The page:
Farmers in parched India village use crowdfunding to build canal
When farmers in the scorched village of Horti in Western India were struggling to raise money for a canal, they turned to an unlikely source: a crowdfunding website called FuelADream.
The farmers had never heard of crowdfunding before, but a local non-profit group suggested the site and helped them write a proposal that explained how a canal would help feed local families. Within weeks, they had raised Rs 300,000 ($4,490) from about 100 people. They donated an equal amount of their own money and built the storage duct. Monsoon rains arrived a few weeks ago, filling the new 8-kilometer long, 10-meter wide waterway that runs through fields where farmers will soon plant soybeans, sugarcane and cereal grains.
“Who would imagine that strangers would donate money to help build a canal in a place they had never even seen?” asked Manohar Kulkarni, 69, a retired government official and native of Horti, which used to rely on tankers trundling along its rutted roads to supply water.
In India, crowdfunding is taking an unusual twist. While US sites like Indiegogo and RocketHub focus on financing startups and new products, India’s crowdfunding companies are using the power of the internet to tackle social causes, including early education, childhood nutrition and support for indigent farmers. Given the country’s poverty, donors can make a difference with small amounts of money, and entrepreneurs get the opportunity to experiment with new ideas before pitching them to big-time financiers or government officials.
“There are a billion dreams waiting to come true,” said Ranganath Thota, a former PepsiCo Inc. executive, who started the Bangalore-based FuelADream a year ago. “The power of a crowd is not to be under-estimated as a force for connecting with the world.”
The crowdfunding industry provided about $34.4 billion in capital globally last year and is set to surpass venture capital this year, according to California-based research advisory Massolution. No reliable numbers are available for India which, by all estimates, accounts for a small fraction of this. But local crowdfunding sites are proliferating and drawing attention from backers including the World Bank and Silicon Valley billionaire Vinod Khosla, who is financing market-based approaches to development. “Innovative ideas have the best chance of success,” said Priyanka Agarwal, a former McKinsey & Co. consultant who co-founded the Mumbai-based site Wishberry.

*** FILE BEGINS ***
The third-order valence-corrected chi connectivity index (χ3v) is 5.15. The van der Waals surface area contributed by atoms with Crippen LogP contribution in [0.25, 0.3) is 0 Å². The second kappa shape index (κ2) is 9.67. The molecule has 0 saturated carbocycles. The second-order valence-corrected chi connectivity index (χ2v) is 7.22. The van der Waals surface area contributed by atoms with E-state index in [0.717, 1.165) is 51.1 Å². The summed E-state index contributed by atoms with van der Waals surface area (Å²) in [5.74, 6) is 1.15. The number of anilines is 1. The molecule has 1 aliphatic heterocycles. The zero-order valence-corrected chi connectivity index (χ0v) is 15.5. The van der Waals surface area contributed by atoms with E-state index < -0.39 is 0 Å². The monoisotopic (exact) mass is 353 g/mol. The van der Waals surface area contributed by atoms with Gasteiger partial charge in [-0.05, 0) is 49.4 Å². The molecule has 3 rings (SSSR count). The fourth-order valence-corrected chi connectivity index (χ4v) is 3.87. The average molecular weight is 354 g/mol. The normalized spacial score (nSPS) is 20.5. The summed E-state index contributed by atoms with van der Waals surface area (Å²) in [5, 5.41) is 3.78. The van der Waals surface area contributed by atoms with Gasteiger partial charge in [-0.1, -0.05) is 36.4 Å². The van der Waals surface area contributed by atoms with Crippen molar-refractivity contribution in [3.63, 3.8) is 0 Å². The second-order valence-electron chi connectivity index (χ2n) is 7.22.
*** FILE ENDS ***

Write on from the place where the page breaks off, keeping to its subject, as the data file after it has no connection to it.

“This medium has the ability to democratize funding and get market validation for any new venture,” said Satish Kataria, founder and managing director of the Mumbai-based Catapooolt, the site where Greensole raised money. Piyush Jain has been thinking about crowdfunding in India since he was a student at Harvard University from 2011 to 2013. He wrote his graduate thesis on leveraging the technology to solve the country’s developmental problems and began work on his site Impact Guru in the school’s innovation lab. Now based in Mumbai, he’s run hundreds of campaigns in the past two years and raised about $180,000, including for the education startup vChalk. “Knocking on people’s doors or cold-calling to solicit donations can only go so far,” said Jain. “The old ways are not working anymore.”
He’s working to find new applications for the technology. Later this month, Impact Guru will partner with the United Nations Development Fund for Women to run a crowdfunding contest. Teams in Asia will compete to garner the most capital for women-empowerment projects. Such efforts may end up creating models that can be used for good causes globally, said Trina Liang-Lin, President, Singapore Committee for UN Women. “Crowdfunding draws potential supporters with a call to action,” she said, “and involves them in the success of the projects.”
This article was originally published on EconomicTimes.
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